A hasty disclaimer is in order. This wacky episode is in no way representative of al-Ghitani’s novel, and, if you approach it expecting something in the vein of Robert Coover’s The Public Burning with Oriental colour, you will be gravely disappointed. Despite its non-linear structure and a heavy slant towards the supernatural or, rather, the mystical, the book mostly deals with a very straightforward story based on the biographical facts of the author’s life as well as the life of his parents. It is a very personal book that can even be regarded as an exercise of self-therapy couched in the form of a novel. I ended up having love/hate relationship with it. It certainly did not turn out what I had expected it to be. At some points I found it hard going and even thought of abandoning it altogether. Nevertheless, I am glad to have experienced this peculiar novel, for I have learned a lot of new things and had an opportunity to look at the known political and historical events from a perspective different to the one I am used to. This book will not be to everyone’s taste, but there is little doubt that it is an important literary accomplishment that should not be ignored by a serious reader of world literature. As you probably know, last year Gamal al-Ghitani passed away. I have decided to read and review The Book of Illuminations as a tribute to one of the most important contemporary writers in Arabic. While working on this review I benefited a lot from Ziad Elmarsafy’s study Sufism in the Contemporary Arabic Novel that has a whole chapter dedicated to al-Ghitani’s book. Where the credit is due, I will say so. The numerous annotations by Khaled Osman, the translator of the book into French, have also been of great help: without them a lot more would have passed over my head than it eventually did. I also apologise in advance for all the inconsistencies in the romanisation of Arabic terms here, but since different sources used different approaches to this task, I resigned myself to keeping the transliterations the way they had been presented in each of the texts I consulted.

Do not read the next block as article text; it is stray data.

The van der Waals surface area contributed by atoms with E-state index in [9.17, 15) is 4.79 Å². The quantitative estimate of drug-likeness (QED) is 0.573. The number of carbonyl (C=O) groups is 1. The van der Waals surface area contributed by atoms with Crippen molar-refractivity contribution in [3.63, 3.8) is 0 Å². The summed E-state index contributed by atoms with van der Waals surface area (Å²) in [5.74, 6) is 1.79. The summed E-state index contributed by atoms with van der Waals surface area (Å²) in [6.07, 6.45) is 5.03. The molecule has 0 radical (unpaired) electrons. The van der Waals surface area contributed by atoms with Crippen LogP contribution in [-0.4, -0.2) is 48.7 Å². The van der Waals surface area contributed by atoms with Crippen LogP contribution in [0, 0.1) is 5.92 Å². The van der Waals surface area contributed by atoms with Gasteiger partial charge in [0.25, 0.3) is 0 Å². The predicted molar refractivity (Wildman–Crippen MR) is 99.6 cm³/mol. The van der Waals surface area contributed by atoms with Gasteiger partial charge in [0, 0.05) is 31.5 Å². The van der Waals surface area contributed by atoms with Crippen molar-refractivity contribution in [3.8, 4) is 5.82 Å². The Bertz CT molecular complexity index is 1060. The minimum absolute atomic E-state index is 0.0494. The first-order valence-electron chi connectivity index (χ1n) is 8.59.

KitabAlTajalliyatFirst things first. Some of you may ask: “Why did The Untranslated choose to review a book that has already been translated into English and is easily available to anyone interested?” Well, not so fast, folks. Let the fact that Gamal al-Ghitani’s novel can be found in English (published as The Book of Epiphanies  by The American University in Cairo Press) not mislead you: it is just a partial translation of the original work. It is enough to compare the page count: the French translation which I have read has 874 pages, and the Arabic original – 815 pages. Now compare that to the piddling 288 pages of the English version: to say the least, a lot has been left out. As I have already said elsewhere, it is my philosophy not to read a book at all rather than read its abridged translation, which is why I regard al-Ghitani’s novel as good as unavailable in English, and will continue to look forward to its complete translation.

The original title of the novel is Kitāb Al-Tajalliyāt, where the first word means “book” and the second one is the plural form of the word tajallī which, being an important concept in Sufi philosophy, is rich with connotations and, therefore, can be translated in various ways. Here is what Ziad Elmarsafy writes in this regard: